• When moving the mouse over an icon in the application launcher, a white border is drawn around the icon. The border is always a fixed size: if the application name is too long and wrapped over two lines, the border will cover part of the text.
  • Just like in GNOME Shell, it looks like I cannot add custom applets and application launchers in the panel.
  • The panel is used as a global menu bar for applications but not all applications support it: for example Firefox and LibreOffice do not use it. The menu is only shown when moving the mouse over the panel. If my mouse cursor is in an application itself, there is no trace of the menu, so people might be wondering where it is. I do not know whether this is by design or whether it is simply a bug. Personally I am also not convinced that a global menu is nice: when applications are not maximized, you  need to move your mouse back and forward between the application window and the top of the screen, which is cumbersome.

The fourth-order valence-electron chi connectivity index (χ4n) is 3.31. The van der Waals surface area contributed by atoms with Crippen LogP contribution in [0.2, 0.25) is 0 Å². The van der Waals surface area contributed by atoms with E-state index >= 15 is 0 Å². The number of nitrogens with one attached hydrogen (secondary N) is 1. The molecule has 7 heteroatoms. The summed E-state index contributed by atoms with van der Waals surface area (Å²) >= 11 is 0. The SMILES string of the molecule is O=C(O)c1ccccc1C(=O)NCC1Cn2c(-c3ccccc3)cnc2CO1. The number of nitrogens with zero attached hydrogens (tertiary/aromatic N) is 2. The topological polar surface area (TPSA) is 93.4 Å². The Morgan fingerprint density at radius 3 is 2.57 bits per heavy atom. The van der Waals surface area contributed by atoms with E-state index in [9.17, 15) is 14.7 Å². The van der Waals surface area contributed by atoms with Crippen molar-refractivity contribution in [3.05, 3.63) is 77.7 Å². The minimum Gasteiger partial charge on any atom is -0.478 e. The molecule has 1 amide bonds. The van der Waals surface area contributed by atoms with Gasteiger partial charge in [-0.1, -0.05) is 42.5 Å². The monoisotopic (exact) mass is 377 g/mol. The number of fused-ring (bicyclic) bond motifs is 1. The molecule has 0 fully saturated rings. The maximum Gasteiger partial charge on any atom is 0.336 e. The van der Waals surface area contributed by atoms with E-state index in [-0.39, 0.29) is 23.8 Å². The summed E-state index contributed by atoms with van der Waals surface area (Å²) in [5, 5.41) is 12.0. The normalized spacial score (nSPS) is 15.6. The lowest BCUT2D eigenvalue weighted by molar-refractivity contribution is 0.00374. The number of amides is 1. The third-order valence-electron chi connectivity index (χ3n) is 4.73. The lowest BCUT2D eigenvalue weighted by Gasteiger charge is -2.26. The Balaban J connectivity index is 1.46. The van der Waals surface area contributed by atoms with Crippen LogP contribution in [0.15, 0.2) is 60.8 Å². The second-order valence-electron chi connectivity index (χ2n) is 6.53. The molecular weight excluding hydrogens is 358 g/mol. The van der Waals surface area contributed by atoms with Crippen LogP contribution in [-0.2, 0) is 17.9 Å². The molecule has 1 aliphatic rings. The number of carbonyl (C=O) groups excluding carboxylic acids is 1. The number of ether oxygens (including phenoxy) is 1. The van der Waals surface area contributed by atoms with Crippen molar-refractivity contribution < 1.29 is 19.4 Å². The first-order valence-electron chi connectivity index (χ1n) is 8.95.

• Mounted drives are shown in the dock and on the desktop. This looks a bit superfluous at first sight and especially when having lots of partitions on an external disk and lots of applications opened, the dock might become too small to show all icons.
  • It is still GNOME 2.32. You do not have the nice windowless pop-up dialogs from GTK+3, nor the nice date and time applet from GNOME Shell or the chat integration in the notifications. Users will not benefit from the improvements included in GNOME 3 applications.